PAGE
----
Dictionary.com

ordain

[ awr-deyn ]
/ ɔrˈdeɪn /
Save This Word!
See synonyms for: ordain / ordained on Thesaurus.com

verb (used with object)
to invest with ministerial, priestly, or rabbinical functions.
to enact or establish by law, edict, etc.: to ordain a new type of government.
to decree; give orders for: He ordained that the restrictions were to be lifted.
(of God, fate, etc.) to destine or predestine: Fate had ordained the meeting.
verb (used without object)
QUIZ
QUIZ YOURSELF ON "WAS" VS. "WERE"!
Were you ready for a quiz on this topic? Well, here it is! See how well you can differentiate between the uses of "was" vs. "were" in this quiz.
Question 1 of 7
“Was” is used for the indicative past tense of “to be,” and “were” is only used for the subjunctive past tense.

Origin of ordain

First recorded in 1250–1300; Middle English ordeinen, from Old French ordener, from Latin ordināre “to order, arrange, appoint”; see ordination

OTHER WORDS FROM ordain

Dictionary.com Unabridged Based on the Random House Unabridged Dictionary, © Random House, Inc. 2022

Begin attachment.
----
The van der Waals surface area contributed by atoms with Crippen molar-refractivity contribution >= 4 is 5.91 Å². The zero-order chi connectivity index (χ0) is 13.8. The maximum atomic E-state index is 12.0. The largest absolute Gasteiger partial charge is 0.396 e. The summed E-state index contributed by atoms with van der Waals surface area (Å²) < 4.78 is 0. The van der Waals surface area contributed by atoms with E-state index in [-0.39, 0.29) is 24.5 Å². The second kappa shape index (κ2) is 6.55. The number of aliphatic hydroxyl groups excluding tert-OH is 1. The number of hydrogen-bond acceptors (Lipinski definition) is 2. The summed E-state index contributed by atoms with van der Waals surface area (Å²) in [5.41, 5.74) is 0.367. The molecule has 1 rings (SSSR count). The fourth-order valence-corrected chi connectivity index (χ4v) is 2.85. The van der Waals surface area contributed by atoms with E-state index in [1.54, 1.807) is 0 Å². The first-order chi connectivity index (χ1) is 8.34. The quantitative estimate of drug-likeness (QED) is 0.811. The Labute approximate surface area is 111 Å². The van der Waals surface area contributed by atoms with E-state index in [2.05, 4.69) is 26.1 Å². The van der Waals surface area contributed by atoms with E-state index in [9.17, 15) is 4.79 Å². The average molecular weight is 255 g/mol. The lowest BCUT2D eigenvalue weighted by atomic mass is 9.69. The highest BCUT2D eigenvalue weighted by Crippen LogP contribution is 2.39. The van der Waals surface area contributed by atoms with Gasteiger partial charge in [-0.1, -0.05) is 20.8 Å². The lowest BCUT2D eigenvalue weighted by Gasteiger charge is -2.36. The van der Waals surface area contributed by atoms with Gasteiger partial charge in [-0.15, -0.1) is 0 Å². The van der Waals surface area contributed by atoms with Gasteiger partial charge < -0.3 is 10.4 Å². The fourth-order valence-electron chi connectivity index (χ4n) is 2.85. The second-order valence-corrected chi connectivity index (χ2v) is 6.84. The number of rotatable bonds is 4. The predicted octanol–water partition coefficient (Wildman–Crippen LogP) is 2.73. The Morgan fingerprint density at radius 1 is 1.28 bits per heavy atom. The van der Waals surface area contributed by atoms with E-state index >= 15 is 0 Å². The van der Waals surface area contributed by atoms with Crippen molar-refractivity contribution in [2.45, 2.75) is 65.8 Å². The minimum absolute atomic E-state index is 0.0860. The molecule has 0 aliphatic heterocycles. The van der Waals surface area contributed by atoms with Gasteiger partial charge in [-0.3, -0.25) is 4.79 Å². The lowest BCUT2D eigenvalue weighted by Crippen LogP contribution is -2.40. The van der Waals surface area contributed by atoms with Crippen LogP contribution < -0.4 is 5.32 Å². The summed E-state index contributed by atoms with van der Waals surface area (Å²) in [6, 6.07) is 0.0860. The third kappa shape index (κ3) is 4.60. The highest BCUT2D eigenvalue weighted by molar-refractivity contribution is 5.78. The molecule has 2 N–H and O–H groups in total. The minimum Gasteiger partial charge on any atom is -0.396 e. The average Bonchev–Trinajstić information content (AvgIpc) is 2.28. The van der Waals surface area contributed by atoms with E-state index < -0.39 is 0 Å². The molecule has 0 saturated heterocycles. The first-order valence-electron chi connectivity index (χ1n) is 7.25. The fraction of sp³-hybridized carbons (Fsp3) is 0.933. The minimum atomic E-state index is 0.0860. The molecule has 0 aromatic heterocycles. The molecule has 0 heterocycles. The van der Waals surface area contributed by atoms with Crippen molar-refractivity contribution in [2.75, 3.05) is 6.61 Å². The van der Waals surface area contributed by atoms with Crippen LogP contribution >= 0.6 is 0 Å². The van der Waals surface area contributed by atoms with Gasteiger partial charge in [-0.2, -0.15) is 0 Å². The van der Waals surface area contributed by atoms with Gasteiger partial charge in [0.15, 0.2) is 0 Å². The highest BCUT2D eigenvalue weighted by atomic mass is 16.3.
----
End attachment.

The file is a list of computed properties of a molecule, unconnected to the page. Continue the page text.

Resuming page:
How to use ordain in a sentence

British Dictionary definitions for ordain

ordain
/ (ɔːˈdeɪn) /

verb (tr)
to consecrate (someone) as a priest; confer holy orders upon
(may take a clause as object) to decree, appoint, or predestine irrevocably
(may take a clause as object) to order, establish, or enact with authority
obsolete to select for an office

Derived forms of ordain

ordainer, nounordainment, noun

Word Origin for ordain

C13: from Anglo-Norman ordeiner, from Late Latin ordināre, from Latin ordo order
Collins English Dictionary - Complete & Unabridged 2012 Digital Edition © William Collins Sons & Co. Ltd. 1979, 1986 © HarperCollins Publishers 1998, 2000, 2003, 2005, 2006, 2007, 2009, 2012
FEEDBACK